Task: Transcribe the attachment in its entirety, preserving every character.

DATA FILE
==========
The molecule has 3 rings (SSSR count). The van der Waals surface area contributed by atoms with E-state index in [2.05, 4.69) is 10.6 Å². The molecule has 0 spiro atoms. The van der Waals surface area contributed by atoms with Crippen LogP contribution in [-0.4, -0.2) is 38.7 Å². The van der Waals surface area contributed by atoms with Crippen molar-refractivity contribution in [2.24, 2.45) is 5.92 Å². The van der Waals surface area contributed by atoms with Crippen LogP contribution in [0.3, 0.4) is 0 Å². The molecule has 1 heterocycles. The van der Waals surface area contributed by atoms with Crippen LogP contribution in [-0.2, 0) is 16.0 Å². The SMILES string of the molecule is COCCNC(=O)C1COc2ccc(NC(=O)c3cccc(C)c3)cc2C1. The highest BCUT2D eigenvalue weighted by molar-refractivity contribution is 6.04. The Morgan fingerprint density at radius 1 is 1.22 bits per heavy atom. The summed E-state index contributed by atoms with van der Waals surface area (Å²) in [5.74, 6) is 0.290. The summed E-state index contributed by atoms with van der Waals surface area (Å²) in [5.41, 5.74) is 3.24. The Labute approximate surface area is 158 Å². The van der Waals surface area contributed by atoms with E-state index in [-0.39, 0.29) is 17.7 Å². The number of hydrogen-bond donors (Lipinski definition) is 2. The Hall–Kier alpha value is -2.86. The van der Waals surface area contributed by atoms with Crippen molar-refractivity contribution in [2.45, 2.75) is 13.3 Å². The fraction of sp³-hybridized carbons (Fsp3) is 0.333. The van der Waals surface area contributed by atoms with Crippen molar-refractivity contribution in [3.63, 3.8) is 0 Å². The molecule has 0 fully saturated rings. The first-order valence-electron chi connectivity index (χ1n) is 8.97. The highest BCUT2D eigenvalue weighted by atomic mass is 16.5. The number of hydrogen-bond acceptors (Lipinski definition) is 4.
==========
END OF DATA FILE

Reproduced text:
The molecule has 3 rings (SSSR count). The van der Waals surface area contributed by atoms with E-state index in [2.05, 4.69) is 10.6 Å². The molecule has 0 spiro atoms. The van der Waals surface area contributed by atoms with Crippen LogP contribution in [-0.4, -0.2) is 38.7 Å². The van der Waals surface area contributed by atoms with Crippen molar-refractivity contribution in [2.24, 2.45) is 5.92 Å². The van der Waals surface area contributed by atoms with Crippen LogP contribution in [0.3, 0.4) is 0 Å². The molecule has 1 heterocycles. The van der Waals surface area contributed by atoms with Crippen LogP contribution in [-0.2, 0) is 16.0 Å². The SMILES string of the molecule is COCCNC(=O)C1COc2ccc(NC(=O)c3cccc(C)c3)cc2C1. The highest BCUT2D eigenvalue weighted by molar-refractivity contribution is 6.04. The Morgan fingerprint density at radius 1 is 1.22 bits per heavy atom. The summed E-state index contributed by atoms with van der Waals surface area (Å²) in [5.74, 6) is 0.290. The summed E-state index contributed by atoms with van der Waals surface area (Å²) in [5.41, 5.74) is 3.24. The Labute approximate surface area is 158 Å². The van der Waals surface area contributed by atoms with E-state index in [-0.39, 0.29) is 17.7 Å². The number of hydrogen-bond donors (Lipinski definition) is 2. The Hall–Kier alpha value is -2.86. The van der Waals surface area contributed by atoms with Crippen molar-refractivity contribution in [2.45, 2.75) is 13.3 Å². The fraction of sp³-hybridized carbons (Fsp3) is 0.333. The van der Waals surface area contributed by atoms with Crippen molar-refractivity contribution in [3.63, 3.8) is 0 Å². The molecule has 0 fully saturated rings. The first-order valence-electron chi connectivity index (χ1n) is 8.97. The highest BCUT2D eigenvalue weighted by atomic mass is 16.5. The number of hydrogen-bond acceptors (Lipinski definition) is 4.